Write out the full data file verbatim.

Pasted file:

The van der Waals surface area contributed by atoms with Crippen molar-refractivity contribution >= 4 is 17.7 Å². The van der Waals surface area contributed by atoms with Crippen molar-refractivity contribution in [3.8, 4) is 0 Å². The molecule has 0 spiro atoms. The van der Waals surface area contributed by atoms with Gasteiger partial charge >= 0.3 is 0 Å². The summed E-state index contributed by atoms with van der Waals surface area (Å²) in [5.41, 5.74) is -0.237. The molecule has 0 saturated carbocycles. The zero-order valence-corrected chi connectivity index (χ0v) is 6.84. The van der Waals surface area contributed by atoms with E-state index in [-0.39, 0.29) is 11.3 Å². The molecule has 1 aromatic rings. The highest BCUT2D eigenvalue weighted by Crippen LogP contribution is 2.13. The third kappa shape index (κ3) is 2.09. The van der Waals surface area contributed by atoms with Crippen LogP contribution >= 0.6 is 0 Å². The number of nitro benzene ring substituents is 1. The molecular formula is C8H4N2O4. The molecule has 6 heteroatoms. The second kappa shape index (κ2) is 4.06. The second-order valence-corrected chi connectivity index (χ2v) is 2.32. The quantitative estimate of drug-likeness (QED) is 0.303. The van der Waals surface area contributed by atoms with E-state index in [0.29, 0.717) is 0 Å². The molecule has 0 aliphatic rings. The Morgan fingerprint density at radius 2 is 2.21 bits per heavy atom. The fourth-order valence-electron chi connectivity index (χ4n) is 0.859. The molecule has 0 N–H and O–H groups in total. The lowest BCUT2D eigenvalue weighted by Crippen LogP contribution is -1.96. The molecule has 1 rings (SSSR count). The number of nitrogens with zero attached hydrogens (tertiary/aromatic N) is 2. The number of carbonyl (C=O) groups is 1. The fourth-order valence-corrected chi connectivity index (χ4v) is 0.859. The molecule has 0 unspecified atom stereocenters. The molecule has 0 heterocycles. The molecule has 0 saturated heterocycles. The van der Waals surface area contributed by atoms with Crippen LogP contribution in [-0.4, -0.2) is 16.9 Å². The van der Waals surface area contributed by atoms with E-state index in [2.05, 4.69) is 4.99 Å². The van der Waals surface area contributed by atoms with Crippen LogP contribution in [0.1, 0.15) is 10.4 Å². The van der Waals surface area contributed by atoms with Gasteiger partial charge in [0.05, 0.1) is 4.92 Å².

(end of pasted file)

The van der Waals surface area contributed by atoms with Crippen molar-refractivity contribution >= 4 is 17.7 Å². The van der Waals surface area contributed by atoms with Crippen molar-refractivity contribution in [3.8, 4) is 0 Å². The molecule has 0 spiro atoms. The van der Waals surface area contributed by atoms with Gasteiger partial charge >= 0.3 is 0 Å². The summed E-state index contributed by atoms with van der Waals surface area (Å²) in [5.41, 5.74) is -0.237. The molecule has 0 saturated carbocycles. The zero-order valence-corrected chi connectivity index (χ0v) is 6.84. The van der Waals surface area contributed by atoms with E-state index in [-0.39, 0.29) is 11.3 Å². The molecule has 1 aromatic rings. The highest BCUT2D eigenvalue weighted by Crippen LogP contribution is 2.13. The third kappa shape index (κ3) is 2.09. The van der Waals surface area contributed by atoms with Crippen LogP contribution >= 0.6 is 0 Å². The number of nitro benzene ring substituents is 1. The molecular formula is C8H4N2O4. The molecule has 6 heteroatoms. The second kappa shape index (κ2) is 4.06. The second-order valence-corrected chi connectivity index (χ2v) is 2.32. The quantitative estimate of drug-likeness (QED) is 0.303. The van der Waals surface area contributed by atoms with E-state index in [0.29, 0.717) is 0 Å². The molecule has 0 aliphatic rings. The Morgan fingerprint density at radius 2 is 2.21 bits per heavy atom. The fourth-order valence-electron chi connectivity index (χ4n) is 0.859. The molecule has 0 N–H and O–H groups in total. The lowest BCUT2D eigenvalue weighted by Crippen LogP contribution is -1.96. The molecule has 1 rings (SSSR count). The number of nitrogens with zero attached hydrogens (tertiary/aromatic N) is 2. The number of carbonyl (C=O) groups is 1. The fourth-order valence-corrected chi connectivity index (χ4v) is 0.859. The molecule has 0 unspecified atom stereocenters. The molecule has 0 heterocycles. The molecule has 0 saturated heterocycles. The van der Waals surface area contributed by atoms with Crippen LogP contribution in [-0.4, -0.2) is 16.9 Å². The van der Waals surface area contributed by atoms with E-state index in [2.05, 4.69) is 4.99 Å². The van der Waals surface area contributed by atoms with Crippen LogP contribution in [0.1, 0.15) is 10.4 Å². The van der Waals surface area contributed by atoms with Gasteiger partial charge in [0.05, 0.1) is 4.92 Å².